Eventually the rest of the family arrived. We waited until about the appropriate time and stepped outside.

We mingled some, and then the priest arrived (a fine Asian-Indian Father who, unlike his native born coreligionist at the funeral, kept to the liturgy). I was supposed to be a pallbearer (as at the funeral), but my uncles and a cousin relieved me of that duty.

Instead, I held my mom.

After, we gathered at my grandfather’s old house. My cousin has kept it up well — perfected it, really — and we told stories. Then, as conversations among family tend to do so, we turned to happier subjects. Lunch was tasty, and it was good to eat with so many loved ones.

I will continue to write of this as appropriate, but today is a real end. I went from worried concern, to hope, to despair, to my father’s death, to his funeral, and now his burial. I don’t know what else to say here. I suspect there is not much more. How many times can you say, “I love you, dad”?

So I expect tomorrow will see a resumption of normal blogging. A world has ended, but I am still here. So is my girlfriend, who my dad loved, in spite of being sucked under a semi. This life goes on.

A Weird Limbo

The funeral was Friday, but burial is tomorrow. This time feels weird. Sometimes I feel “normal,” sometimes I feel terrible. For the first times I am feeling guilty for not feeling sad (up until now the true feeling was pretty much continuous). It certainly don’t feel good.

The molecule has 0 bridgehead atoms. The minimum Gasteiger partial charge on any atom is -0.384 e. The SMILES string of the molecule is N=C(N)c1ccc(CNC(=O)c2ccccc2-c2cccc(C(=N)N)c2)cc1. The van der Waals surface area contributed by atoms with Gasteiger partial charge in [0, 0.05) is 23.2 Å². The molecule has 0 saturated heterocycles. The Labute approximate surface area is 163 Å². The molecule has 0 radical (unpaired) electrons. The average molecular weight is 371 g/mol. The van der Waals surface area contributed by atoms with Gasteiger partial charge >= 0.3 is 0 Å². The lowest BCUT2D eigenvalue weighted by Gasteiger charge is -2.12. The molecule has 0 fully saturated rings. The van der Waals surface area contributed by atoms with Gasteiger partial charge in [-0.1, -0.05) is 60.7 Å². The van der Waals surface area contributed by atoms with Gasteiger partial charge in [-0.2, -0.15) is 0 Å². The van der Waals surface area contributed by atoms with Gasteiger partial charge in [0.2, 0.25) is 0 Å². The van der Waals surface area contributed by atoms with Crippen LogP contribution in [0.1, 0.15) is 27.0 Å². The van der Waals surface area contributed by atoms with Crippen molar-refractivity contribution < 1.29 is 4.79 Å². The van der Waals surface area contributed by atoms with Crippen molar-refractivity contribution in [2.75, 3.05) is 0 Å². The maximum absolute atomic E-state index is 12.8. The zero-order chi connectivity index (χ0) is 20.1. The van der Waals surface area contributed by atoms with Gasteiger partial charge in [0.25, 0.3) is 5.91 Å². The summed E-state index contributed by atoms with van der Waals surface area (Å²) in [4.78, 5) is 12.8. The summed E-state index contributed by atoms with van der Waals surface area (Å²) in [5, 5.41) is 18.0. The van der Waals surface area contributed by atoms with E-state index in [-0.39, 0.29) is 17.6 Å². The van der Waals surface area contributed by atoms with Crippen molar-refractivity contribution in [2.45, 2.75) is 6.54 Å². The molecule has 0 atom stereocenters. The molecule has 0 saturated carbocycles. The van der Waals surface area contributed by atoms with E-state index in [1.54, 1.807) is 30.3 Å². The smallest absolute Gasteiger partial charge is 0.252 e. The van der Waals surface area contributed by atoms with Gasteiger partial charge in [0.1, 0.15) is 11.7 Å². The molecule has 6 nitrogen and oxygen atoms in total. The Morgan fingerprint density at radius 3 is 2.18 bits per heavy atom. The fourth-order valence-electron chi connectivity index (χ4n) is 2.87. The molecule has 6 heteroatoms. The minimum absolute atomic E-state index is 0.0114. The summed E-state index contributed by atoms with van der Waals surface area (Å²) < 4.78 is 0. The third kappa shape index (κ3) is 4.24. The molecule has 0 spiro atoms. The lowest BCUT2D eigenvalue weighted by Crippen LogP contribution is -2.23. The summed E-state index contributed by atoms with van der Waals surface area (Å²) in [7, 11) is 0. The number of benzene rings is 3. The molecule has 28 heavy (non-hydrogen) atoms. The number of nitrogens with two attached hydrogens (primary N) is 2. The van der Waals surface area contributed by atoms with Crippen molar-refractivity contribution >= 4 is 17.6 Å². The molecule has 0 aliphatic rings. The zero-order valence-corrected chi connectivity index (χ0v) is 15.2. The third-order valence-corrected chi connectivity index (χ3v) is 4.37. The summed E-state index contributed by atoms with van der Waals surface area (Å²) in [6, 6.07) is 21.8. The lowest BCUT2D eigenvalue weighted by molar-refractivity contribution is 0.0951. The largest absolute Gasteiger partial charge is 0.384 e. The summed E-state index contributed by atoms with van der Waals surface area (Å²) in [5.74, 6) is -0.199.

Funeral Morning

Yesterday began with my brother and I shoveling out our driveway. I don’t mind this chore — it goes fast when you listen to podcasts, and it’s best to get it done early before the snow is compacted by anything driving over it.

Very kindly our neighbor came by, without being asked or even conversation, snowblowed the end of the driveway (where the plow had built up quite a drift), and then left. All without a word.

A friend of mine came by Dodge 4X4 to drive us the half-mile to the church for the funeral. The terrible snow prevented one of dad’s pall-bearers and his eldest brother from attending.

The first was — interesting. He’s a perfectly friendly guy, and fits where with my hometown’s trend of having every minister of every church being a “baptist” (my parents term for the somewhat-charismatic, somewhat-contemporary) service style. As a priest. however…

Even after agreeing, he pointed refused to include the line of scripture we had requested: 1 Corinthians 13:13, “And now these three remain: faith, hope and love. But the greatest of these is love.” Instead, he chose a passage of scripture that has an opposite connotation…

The liturgy was also off. Catholic worship, for those not aware, uses a calls-response methodology. It’s somewhat jarring, however, when politically correct additions (“brothers and sisters,” instead of “brethren”) or subtractions (“Christ” instead of “Christ, our Lord”) of the moment, as the case may be.

After the funeral mass, the present pallbearers, dad’s brother, his nephew, and myself carried the casket to the hearse. There was a lunch that my dad would have enjoyed in the abstract, as it included the “byzantine” aspects of my mom’s family that he found so fascinating.

After that I went home, shoveled some more, and slept.